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J Exp Med. 1995 Nov 1;182(5):1201-12.

Consequences of cytotoxic T lymphocyte interaction with major histocompatibility complex class I-expressing neurons in vivo.

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  • 1Scripps Research Institute, Department of Neuropharmacology, La Jolla, California 92037, USA.

Abstract

Neurons have evolved strategies to evade immune surveillance that include an inability to synthesize the heavy chain of the class I major histocompatibility complex (MHC), proteins that are necessary for cytotoxic T lymphocyte (CTL) recognition of target cells. Multiple viruses have taken advantage of the lack of CTL-mediated recognition and killing of neurons by establishing persistent neuronal infections and thereby escaping attack by antiviral CTL. We have expressed a class I MHC molecule (Db) in neurons of transgenic mice using the neuron-specific enolase (NSE) promoter to determine the pathogenic consequences of CTL recognition of virally infected, MHC-expressing central nervous system (CNS) neurons. The NSE-Db transgene was expressed in H-2b founder mice, and transgene-derived messenger RNA was detected by reverse transcriptase-polymerase chain reaction in transgenic brains from several lines. Purified primary neurons from transgenic but not from nontransgenic mice adhered to coverslips coated with a conformation-dependent monoclonal antibody directed against the Dv molecule and presented viral peptide to CTL in an MHC-restricted manner, indicating that the Db molecule was expressed on transgenic neurons in a functional form. Transgenic mice infected with the neurotropic lymphocytic choriomeningitis virus (LCMV) and given anti-LCMV, MHC-restricted CTL displayed a high morbidity and mortality when compared with controls receiving MHC-mismatched CTL or expressing alternative transgenes. After CTL transfer, transgenic brains showed an increased number of CD8+ cells compared with nontransgenic controls as well as an increased rate of clearance of infectious virus from the CNS. Additionally, an increase in blood-brain barrier permeability was detected during viral clearance in NSE-Db transgenic mice and lasted several months after clearance of virus from neurons. In contrast, LCMV-infected, nontransgenic littermates and mice expressing other gene products from the NSE promoter showed no CNS disease, no increased intraparenchymal CTL, and no blood-brain barrier damage after the adoptive transfer of antiviral CTL. Our study indicates that viral infections and CTL-CNS interactions may induce blood-brain barrier disruptions and neurologic disease by a "hit-and-run" mechanism, triggering a cascade of pathogenic events that proceeds in the absence of continual viral stimulation.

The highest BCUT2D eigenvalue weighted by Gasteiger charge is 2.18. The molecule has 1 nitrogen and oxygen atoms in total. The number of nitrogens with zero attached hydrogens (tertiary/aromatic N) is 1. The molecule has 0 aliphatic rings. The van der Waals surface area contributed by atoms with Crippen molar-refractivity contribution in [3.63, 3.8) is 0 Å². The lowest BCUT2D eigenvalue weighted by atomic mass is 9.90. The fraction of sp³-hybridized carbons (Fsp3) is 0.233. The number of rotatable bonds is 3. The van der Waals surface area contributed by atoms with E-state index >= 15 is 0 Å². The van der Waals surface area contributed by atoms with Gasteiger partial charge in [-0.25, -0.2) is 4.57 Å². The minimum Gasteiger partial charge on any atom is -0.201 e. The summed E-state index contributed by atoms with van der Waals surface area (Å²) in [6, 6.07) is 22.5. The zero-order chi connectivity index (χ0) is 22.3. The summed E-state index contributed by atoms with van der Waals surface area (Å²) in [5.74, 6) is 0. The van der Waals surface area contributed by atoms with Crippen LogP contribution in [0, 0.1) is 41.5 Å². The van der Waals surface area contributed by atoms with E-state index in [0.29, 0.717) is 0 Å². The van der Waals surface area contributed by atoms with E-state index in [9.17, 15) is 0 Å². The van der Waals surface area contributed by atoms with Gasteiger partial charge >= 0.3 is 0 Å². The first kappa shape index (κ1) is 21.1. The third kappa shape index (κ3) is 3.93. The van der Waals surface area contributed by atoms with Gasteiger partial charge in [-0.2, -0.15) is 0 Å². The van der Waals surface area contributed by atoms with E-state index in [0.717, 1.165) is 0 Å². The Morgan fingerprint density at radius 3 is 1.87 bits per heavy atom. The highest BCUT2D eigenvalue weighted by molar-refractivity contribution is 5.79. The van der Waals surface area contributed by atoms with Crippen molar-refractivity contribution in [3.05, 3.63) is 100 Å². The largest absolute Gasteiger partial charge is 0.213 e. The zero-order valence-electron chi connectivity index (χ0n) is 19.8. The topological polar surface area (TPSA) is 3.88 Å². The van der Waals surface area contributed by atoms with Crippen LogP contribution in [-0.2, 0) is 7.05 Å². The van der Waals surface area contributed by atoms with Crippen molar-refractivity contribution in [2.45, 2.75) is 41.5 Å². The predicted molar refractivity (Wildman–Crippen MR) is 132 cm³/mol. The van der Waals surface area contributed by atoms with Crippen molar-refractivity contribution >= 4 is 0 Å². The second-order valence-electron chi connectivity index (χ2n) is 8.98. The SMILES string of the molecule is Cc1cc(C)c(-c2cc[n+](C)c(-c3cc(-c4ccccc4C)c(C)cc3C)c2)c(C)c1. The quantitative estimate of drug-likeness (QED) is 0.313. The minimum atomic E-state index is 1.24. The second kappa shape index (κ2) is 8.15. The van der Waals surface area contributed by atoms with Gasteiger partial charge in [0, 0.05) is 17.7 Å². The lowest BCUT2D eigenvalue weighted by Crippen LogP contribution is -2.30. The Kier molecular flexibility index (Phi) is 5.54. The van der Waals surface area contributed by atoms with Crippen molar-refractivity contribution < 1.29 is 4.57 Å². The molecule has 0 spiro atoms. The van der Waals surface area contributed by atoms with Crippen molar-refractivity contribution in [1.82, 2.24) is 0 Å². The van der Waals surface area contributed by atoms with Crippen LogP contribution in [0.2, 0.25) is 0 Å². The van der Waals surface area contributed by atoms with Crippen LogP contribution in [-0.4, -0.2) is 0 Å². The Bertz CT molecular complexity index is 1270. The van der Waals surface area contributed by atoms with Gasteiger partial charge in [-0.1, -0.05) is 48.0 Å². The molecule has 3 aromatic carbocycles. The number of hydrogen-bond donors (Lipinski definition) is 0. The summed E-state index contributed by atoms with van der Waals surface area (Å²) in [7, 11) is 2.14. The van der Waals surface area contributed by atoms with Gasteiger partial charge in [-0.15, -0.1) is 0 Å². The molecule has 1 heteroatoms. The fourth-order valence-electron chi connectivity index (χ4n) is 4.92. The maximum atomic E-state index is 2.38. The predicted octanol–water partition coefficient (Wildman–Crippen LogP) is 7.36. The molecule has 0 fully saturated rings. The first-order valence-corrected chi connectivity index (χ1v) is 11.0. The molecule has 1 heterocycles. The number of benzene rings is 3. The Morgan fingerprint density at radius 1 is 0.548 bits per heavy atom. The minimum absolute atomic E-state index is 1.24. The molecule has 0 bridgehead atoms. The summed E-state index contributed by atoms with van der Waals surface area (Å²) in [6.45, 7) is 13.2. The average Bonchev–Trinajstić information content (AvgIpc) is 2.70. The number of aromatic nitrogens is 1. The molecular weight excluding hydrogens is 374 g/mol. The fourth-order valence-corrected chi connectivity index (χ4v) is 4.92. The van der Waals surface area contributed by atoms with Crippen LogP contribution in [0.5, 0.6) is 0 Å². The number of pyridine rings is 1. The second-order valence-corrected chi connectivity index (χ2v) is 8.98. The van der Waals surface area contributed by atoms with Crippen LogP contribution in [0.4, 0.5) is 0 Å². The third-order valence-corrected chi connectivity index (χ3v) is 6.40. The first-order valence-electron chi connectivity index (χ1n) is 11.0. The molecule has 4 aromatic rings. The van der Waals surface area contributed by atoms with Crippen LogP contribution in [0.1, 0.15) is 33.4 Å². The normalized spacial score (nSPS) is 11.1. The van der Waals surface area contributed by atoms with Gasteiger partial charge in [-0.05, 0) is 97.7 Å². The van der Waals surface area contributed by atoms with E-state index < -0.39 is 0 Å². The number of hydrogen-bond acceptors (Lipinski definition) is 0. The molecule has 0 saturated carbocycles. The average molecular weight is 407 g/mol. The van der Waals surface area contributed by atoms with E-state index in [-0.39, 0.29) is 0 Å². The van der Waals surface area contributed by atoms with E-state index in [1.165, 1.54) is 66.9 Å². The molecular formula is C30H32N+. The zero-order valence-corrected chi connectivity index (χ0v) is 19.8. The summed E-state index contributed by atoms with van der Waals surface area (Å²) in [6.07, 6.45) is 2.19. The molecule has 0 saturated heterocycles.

PMID:
7595191
PMCID:
PMC2192211
[PubMed - indexed for MEDLINE]
Free PMC Article
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